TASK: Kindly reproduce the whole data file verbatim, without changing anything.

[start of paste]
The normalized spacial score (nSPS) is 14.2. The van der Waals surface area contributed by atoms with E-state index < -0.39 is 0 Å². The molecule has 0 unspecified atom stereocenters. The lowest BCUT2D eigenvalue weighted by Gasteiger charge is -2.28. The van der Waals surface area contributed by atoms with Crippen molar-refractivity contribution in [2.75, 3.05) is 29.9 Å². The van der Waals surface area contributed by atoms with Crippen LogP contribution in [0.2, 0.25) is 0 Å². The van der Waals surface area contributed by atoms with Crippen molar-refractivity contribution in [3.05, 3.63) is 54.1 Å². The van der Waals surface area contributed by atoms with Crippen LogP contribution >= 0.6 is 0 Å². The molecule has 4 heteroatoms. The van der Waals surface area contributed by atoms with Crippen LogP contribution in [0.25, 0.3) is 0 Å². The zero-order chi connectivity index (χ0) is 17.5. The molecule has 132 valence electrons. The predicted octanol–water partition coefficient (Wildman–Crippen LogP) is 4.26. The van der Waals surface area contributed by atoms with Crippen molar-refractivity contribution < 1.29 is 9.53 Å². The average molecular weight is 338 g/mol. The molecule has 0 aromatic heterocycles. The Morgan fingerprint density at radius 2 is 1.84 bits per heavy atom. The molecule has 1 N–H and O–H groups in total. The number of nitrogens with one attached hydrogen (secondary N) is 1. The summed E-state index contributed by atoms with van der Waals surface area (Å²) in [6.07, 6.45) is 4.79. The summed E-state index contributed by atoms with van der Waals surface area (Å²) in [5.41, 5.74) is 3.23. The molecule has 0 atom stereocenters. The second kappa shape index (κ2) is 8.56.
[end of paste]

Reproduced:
The normalized spacial score (nSPS) is 14.2. The van der Waals surface area contributed by atoms with E-state index < -0.39 is 0 Å². The molecule has 0 unspecified atom stereocenters. The lowest BCUT2D eigenvalue weighted by Gasteiger charge is -2.28. The van der Waals surface area contributed by atoms with Crippen molar-refractivity contribution in [2.75, 3.05) is 29.9 Å². The van der Waals surface area contributed by atoms with Crippen LogP contribution in [0.2, 0.25) is 0 Å². The van der Waals surface area contributed by atoms with Crippen molar-refractivity contribution in [3.05, 3.63) is 54.1 Å². The van der Waals surface area contributed by atoms with Crippen LogP contribution >= 0.6 is 0 Å². The molecule has 4 heteroatoms. The van der Waals surface area contributed by atoms with Crippen LogP contribution in [0.25, 0.3) is 0 Å². The zero-order chi connectivity index (χ0) is 17.5. The molecule has 132 valence electrons. The predicted octanol–water partition coefficient (Wildman–Crippen LogP) is 4.26. The van der Waals surface area contributed by atoms with Crippen molar-refractivity contribution < 1.29 is 9.53 Å². The average molecular weight is 338 g/mol. The molecule has 0 aromatic heterocycles. The Morgan fingerprint density at radius 2 is 1.84 bits per heavy atom. The molecule has 1 N–H and O–H groups in total. The number of nitrogens with one attached hydrogen (secondary N) is 1. The summed E-state index contributed by atoms with van der Waals surface area (Å²) in [6.07, 6.45) is 4.79. The summed E-state index contributed by atoms with van der Waals surface area (Å²) in [5.41, 5.74) is 3.23. The molecule has 0 atom stereocenters. The second kappa shape index (κ2) is 8.56.